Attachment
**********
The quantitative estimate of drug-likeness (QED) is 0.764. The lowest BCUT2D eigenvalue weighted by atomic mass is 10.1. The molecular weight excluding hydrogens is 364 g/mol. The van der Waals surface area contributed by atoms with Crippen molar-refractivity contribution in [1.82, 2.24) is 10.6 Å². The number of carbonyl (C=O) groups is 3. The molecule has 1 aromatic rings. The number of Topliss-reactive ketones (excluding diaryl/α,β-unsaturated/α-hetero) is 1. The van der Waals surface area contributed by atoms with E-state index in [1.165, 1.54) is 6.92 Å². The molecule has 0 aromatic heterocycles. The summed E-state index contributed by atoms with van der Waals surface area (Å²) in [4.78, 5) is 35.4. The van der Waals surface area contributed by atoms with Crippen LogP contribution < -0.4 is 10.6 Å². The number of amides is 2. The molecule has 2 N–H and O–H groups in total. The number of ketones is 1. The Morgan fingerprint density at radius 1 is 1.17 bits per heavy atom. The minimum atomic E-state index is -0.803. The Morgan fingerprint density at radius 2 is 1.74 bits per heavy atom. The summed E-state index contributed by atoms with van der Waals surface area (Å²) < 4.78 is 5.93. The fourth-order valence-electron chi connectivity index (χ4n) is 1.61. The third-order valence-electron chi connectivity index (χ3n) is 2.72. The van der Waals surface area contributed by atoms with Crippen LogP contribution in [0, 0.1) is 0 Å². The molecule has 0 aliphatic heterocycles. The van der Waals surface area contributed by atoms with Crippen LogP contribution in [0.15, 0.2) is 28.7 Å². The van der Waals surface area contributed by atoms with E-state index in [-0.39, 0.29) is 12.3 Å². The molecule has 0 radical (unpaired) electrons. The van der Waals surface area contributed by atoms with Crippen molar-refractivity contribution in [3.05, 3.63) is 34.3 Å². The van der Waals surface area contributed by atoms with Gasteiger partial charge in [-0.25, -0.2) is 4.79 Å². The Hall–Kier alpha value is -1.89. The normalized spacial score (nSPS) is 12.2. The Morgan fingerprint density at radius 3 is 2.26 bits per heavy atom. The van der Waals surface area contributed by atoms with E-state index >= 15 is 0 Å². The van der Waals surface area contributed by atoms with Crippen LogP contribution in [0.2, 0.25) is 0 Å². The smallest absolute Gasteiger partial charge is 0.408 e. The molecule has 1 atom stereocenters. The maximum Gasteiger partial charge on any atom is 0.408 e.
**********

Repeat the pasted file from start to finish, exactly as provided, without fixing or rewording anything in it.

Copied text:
The quantitative estimate of drug-likeness (QED) is 0.764. The lowest BCUT2D eigenvalue weighted by atomic mass is 10.1. The molecular weight excluding hydrogens is 364 g/mol. The van der Waals surface area contributed by atoms with Crippen molar-refractivity contribution in [1.82, 2.24) is 10.6 Å². The number of carbonyl (C=O) groups is 3. The molecule has 1 aromatic rings. The number of Topliss-reactive ketones (excluding diaryl/α,β-unsaturated/α-hetero) is 1. The van der Waals surface area contributed by atoms with E-state index in [1.165, 1.54) is 6.92 Å². The molecule has 0 aromatic heterocycles. The summed E-state index contributed by atoms with van der Waals surface area (Å²) in [4.78, 5) is 35.4. The van der Waals surface area contributed by atoms with Crippen LogP contribution < -0.4 is 10.6 Å². The number of amides is 2. The molecule has 2 N–H and O–H groups in total. The number of ketones is 1. The Morgan fingerprint density at radius 1 is 1.17 bits per heavy atom. The minimum atomic E-state index is -0.803. The Morgan fingerprint density at radius 2 is 1.74 bits per heavy atom. The summed E-state index contributed by atoms with van der Waals surface area (Å²) < 4.78 is 5.93. The fourth-order valence-electron chi connectivity index (χ4n) is 1.61. The third-order valence-electron chi connectivity index (χ3n) is 2.72. The van der Waals surface area contributed by atoms with Crippen LogP contribution in [0, 0.1) is 0 Å². The molecule has 0 aliphatic heterocycles. The van der Waals surface area contributed by atoms with Crippen LogP contribution in [0.15, 0.2) is 28.7 Å². The van der Waals surface area contributed by atoms with E-state index in [-0.39, 0.29) is 12.3 Å². The molecule has 0 radical (unpaired) electrons. The van der Waals surface area contributed by atoms with Crippen molar-refractivity contribution in [3.05, 3.63) is 34.3 Å². The van der Waals surface area contributed by atoms with Gasteiger partial charge in [-0.25, -0.2) is 4.79 Å². The Hall–Kier alpha value is -1.89. The normalized spacial score (nSPS) is 12.2. The Morgan fingerprint density at radius 3 is 2.26 bits per heavy atom. The van der Waals surface area contributed by atoms with E-state index >= 15 is 0 Å². The van der Waals surface area contributed by atoms with Crippen LogP contribution in [0.2, 0.25) is 0 Å². The smallest absolute Gasteiger partial charge is 0.408 e. The molecule has 1 atom stereocenters. The maximum Gasteiger partial charge on any atom is 0.408 e.